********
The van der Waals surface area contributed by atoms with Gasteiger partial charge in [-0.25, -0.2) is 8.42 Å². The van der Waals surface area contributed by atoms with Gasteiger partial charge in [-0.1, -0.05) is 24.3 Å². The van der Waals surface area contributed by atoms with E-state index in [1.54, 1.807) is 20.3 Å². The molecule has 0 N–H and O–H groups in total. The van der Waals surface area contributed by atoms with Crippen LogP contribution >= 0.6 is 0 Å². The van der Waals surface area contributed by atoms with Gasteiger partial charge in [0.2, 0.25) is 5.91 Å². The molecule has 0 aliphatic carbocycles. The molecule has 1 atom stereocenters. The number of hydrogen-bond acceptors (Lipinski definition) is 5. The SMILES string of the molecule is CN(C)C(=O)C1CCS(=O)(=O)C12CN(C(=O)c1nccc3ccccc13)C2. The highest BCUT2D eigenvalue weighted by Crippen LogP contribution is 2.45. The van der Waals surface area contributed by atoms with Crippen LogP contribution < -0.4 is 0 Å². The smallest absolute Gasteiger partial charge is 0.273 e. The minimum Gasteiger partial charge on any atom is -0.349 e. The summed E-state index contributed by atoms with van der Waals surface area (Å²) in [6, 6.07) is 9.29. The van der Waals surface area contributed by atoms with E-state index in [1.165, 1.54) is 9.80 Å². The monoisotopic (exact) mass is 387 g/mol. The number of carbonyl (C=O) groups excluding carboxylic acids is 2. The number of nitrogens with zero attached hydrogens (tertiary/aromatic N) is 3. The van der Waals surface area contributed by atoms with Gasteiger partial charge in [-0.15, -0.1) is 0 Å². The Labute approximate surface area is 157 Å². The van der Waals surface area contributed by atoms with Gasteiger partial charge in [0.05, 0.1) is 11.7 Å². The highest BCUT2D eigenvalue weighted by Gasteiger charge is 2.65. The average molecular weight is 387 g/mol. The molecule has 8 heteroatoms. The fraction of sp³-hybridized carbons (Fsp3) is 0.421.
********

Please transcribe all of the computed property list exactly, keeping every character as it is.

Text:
The van der Waals surface area contributed by atoms with Gasteiger partial charge in [-0.25, -0.2) is 8.42 Å². The van der Waals surface area contributed by atoms with Gasteiger partial charge in [-0.1, -0.05) is 24.3 Å². The van der Waals surface area contributed by atoms with E-state index in [1.54, 1.807) is 20.3 Å². The molecule has 0 N–H and O–H groups in total. The van der Waals surface area contributed by atoms with Crippen LogP contribution >= 0.6 is 0 Å². The van der Waals surface area contributed by atoms with Gasteiger partial charge in [0.2, 0.25) is 5.91 Å². The molecule has 0 aliphatic carbocycles. The molecule has 1 atom stereocenters. The number of hydrogen-bond acceptors (Lipinski definition) is 5. The SMILES string of the molecule is CN(C)C(=O)C1CCS(=O)(=O)C12CN(C(=O)c1nccc3ccccc13)C2. The highest BCUT2D eigenvalue weighted by Crippen LogP contribution is 2.45. The van der Waals surface area contributed by atoms with Crippen LogP contribution < -0.4 is 0 Å². The smallest absolute Gasteiger partial charge is 0.273 e. The minimum Gasteiger partial charge on any atom is -0.349 e. The summed E-state index contributed by atoms with van der Waals surface area (Å²) in [6, 6.07) is 9.29. The van der Waals surface area contributed by atoms with E-state index in [1.165, 1.54) is 9.80 Å². The monoisotopic (exact) mass is 387 g/mol. The number of carbonyl (C=O) groups excluding carboxylic acids is 2. The number of nitrogens with zero attached hydrogens (tertiary/aromatic N) is 3. The van der Waals surface area contributed by atoms with Gasteiger partial charge in [-0.15, -0.1) is 0 Å². The Labute approximate surface area is 157 Å². The van der Waals surface area contributed by atoms with Gasteiger partial charge in [0.05, 0.1) is 11.7 Å². The highest BCUT2D eigenvalue weighted by Gasteiger charge is 2.65. The average molecular weight is 387 g/mol. The molecule has 8 heteroatoms. The fraction of sp³-hybridized carbons (Fsp3) is 0.421.